Few films have shown early 1960’s Moscow, its young inhabitants, its streets, squares, houses, and apartments in such lively, immediate fashion and created a such clear-sighted portrait of a whole generation’s attitude towards life as Marlen Khutsiev’s MNE DVADTSAT LET (I Am Twenty, 1961-64). Born in Tbilisi, Georgia in 1925 and trained at the State Film Academy (WGIK) in Moscow, this director, screenwriter, actor, professor, and outstanding protagonist of the 1950s and 60s Soviet New Wave produced the central work of Soviet Thaw-Era cinema with this film, despite the fact it had to be cut and reworked following an intervention by Khrushchev.
His early films, such as DVA FYODORA (1958), already marked a new cinema characterized by a Neorealist-indebted spirit of critical optimism that reached its zenith with I AM TWENTY. Following Iyulskiy dozhd (July Rain, 1967), a sort of continuation of I AM TWENTY, and the anti-war film BYL MESYATS MAY (It Was in May, 1970), Khutsiev increasingly began working as a theater director and professor at the WGIK. In 1983, he shot his first color film Poslesloviye, for which he left his standard cinematic terrain of the city and its streets behind and concentrated entirely on interiors and intergenerational dialogue. His most recent feature-length film, the philosophical reflection INFINITAS, was shown at the Berlinale Competition in 1992. Khutsiev is active to this day as a director and lecturer and has not only created an important body of work, but has also left his mark on numerous Russian filmmakers.
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Wednesday 7 december 20.00 h
VESNA NA ZARECHNOY ULITSE (Spring on Zarechnaya Street, Marlen Khutsiev, Felix Mironer, USSR 1956).
Having hardly even finished her studies, young teacher Tanja is allocated a job at an evening school for workers in an industrial city. Her first encounter with her students is sobering, given that the degree of rebelliousness with which they treat their young teacher is only matched by the level of indifference they show to the content of their studies. Sasha, the best steel caster in the works by trade, is one of her most uncouth students, until he falls in love with Tanja and she discovers the sensitivity and sincerity behind his coarseness. Massive industrial complexes are the backdrop as these two young people come together in dual fashion, with their personal springtime equally reflecting the mood of social and political awakening in the aftermath of austerity of the Second World War and the end of Stalin’s totalitarian rule.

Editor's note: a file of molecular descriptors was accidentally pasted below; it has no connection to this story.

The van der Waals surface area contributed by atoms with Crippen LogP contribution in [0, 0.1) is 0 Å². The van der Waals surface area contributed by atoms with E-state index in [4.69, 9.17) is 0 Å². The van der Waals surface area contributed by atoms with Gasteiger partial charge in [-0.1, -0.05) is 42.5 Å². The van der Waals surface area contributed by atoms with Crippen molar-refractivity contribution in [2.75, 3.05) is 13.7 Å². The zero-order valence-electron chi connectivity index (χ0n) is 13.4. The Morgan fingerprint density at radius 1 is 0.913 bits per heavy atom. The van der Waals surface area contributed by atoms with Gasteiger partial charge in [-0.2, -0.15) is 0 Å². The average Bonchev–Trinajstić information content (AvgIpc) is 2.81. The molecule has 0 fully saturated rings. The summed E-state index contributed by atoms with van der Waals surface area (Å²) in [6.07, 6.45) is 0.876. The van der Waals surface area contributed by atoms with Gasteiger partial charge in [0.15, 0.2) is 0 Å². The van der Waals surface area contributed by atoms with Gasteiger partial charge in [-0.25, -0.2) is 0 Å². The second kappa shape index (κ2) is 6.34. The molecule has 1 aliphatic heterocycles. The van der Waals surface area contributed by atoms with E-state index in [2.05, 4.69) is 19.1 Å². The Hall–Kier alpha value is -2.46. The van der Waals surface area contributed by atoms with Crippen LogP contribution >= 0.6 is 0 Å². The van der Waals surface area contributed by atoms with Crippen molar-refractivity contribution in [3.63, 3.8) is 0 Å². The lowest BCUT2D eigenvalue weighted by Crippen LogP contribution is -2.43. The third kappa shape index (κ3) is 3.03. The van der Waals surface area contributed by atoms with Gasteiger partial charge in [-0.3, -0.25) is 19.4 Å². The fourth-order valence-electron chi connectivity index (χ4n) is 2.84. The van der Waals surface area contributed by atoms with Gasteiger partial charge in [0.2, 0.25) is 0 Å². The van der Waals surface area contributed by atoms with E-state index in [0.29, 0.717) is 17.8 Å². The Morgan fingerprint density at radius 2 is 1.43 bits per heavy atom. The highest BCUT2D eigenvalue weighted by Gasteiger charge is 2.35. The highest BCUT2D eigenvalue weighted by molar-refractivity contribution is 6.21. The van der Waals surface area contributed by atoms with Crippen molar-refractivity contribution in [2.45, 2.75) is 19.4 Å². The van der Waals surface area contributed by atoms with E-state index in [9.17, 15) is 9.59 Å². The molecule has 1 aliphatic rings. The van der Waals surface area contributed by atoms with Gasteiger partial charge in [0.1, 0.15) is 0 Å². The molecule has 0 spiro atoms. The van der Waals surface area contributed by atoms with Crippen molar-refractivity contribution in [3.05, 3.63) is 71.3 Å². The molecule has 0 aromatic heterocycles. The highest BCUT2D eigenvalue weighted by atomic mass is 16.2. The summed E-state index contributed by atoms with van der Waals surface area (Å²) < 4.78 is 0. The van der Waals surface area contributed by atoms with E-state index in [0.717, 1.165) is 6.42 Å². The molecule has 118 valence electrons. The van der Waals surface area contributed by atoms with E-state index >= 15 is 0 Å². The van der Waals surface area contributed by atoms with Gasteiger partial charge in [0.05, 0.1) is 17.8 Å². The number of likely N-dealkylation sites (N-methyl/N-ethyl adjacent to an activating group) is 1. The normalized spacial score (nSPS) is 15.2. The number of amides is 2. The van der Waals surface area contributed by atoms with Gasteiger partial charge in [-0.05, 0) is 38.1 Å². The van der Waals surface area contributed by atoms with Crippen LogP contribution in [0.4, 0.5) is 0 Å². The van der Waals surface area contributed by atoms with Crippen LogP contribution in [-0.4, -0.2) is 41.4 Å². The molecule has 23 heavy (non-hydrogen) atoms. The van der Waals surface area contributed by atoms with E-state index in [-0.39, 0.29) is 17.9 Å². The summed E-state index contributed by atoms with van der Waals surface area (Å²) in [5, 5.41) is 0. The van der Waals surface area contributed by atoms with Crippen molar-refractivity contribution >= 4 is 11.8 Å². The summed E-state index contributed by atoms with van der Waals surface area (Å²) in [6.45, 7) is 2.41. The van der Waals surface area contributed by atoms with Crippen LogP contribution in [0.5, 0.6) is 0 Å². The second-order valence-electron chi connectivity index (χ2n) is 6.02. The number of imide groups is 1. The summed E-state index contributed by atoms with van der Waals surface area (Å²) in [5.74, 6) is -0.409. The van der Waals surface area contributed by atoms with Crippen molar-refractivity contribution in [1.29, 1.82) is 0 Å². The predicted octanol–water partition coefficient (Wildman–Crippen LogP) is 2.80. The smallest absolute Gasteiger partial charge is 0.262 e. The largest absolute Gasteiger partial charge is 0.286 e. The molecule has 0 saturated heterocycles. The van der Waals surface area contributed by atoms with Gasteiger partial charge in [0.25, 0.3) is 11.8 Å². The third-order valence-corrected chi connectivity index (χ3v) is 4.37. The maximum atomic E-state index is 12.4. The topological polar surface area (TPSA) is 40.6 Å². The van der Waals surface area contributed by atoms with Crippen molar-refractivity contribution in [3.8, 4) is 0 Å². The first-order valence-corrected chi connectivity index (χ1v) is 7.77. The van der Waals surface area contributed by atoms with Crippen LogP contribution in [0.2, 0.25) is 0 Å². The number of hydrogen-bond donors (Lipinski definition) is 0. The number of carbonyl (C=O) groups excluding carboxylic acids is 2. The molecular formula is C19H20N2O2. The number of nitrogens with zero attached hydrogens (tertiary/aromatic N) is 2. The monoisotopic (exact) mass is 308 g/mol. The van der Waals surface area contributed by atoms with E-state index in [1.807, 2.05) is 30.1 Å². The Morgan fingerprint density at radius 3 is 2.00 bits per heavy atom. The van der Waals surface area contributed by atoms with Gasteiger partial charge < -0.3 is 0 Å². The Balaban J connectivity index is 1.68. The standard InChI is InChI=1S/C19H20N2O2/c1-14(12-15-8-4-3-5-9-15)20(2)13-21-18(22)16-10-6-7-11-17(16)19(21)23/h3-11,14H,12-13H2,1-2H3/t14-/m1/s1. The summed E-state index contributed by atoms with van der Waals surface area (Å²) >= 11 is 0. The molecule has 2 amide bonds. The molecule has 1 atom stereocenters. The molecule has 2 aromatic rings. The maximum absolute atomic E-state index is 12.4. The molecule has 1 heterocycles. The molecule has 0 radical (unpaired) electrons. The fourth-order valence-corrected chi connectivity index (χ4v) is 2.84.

Wednesday 14 december 19.30 h
MNE DVADTSAT LET (I Am Twenty, USSR, 1965)
Khutsiev’s most well-known film, a portrait of the younger generation at the start of the 60s is regarded as a milestone in Russian cinematography, a key work of its era, and “the Massif Central of Thaw-Era Cinema” (Olaf Möller). At the heart of the film are Sergei and his friends Nikolai und Slava, their life and loves, their search for meaning and self-determination, and their attempts to grapple with their parents’ generation, which Khutsiev brings to a head in the form of an imaginary meeting between Sergey and his dead father, a young soldier who fell during the Second World War. This breathtaking cinematic approximation of life’s realities for young adults in Moscow fell out of favor with Khrushchev; the film only received a cinema release after various changes and cuts. This innovative, candid, dynamic picture of a city, a generation and a time was still able to emerge in no uncertain times despite these censorship measures – a truly magical moment in cinema, both then and today.
Wednesday 21 december 20.00 h
IYULSKIY DOZHD (July Rain, USSR 1966)
In this continuation of I AM TWENTY, Khutsiev once again sets his sights on Moscow’s young adults. After the cautious stirrings of hope shown in I AM TWENTY, skepticism, alienation, disappointment, and melancholy now dominate half a decade later towards the end of the Thaw Era in JULY RAIN. This equally applies to the life of 27-year-old Lena, who can no longer ignore the differences between her and her future husband, finally extracting herself from her fiancée and thus also from her normally surroundings. Khutsiev describes a young woman’s crisis in a series of tableaus, vignettes of small events, and wanders through Moscow.
Wednesday 28 december 20.00 h
BYL MESYATS MAY (It Was in May, USSR 1970)
25 years after the end of the war, Khutsiev returns to the period immediately following it, shifting the location to Germany in the process. A few days after the unconditional surrender of German troops, a group of Soviet soldiers is billeted at a farmyard which the war somehow never seems to have reached. This apparently peaceful picture is eerily undermined when the Red Army soldiers are confronted with the full extent of Nazi terror in the liberated concentration camps. An unusual, impressive anti-war film within the context of the Soviet engagement with the Second World War, framed by documentary footage of the last days of war in and around Berlin as well as of the Sachsenhausen and Buchenwald concentration camps.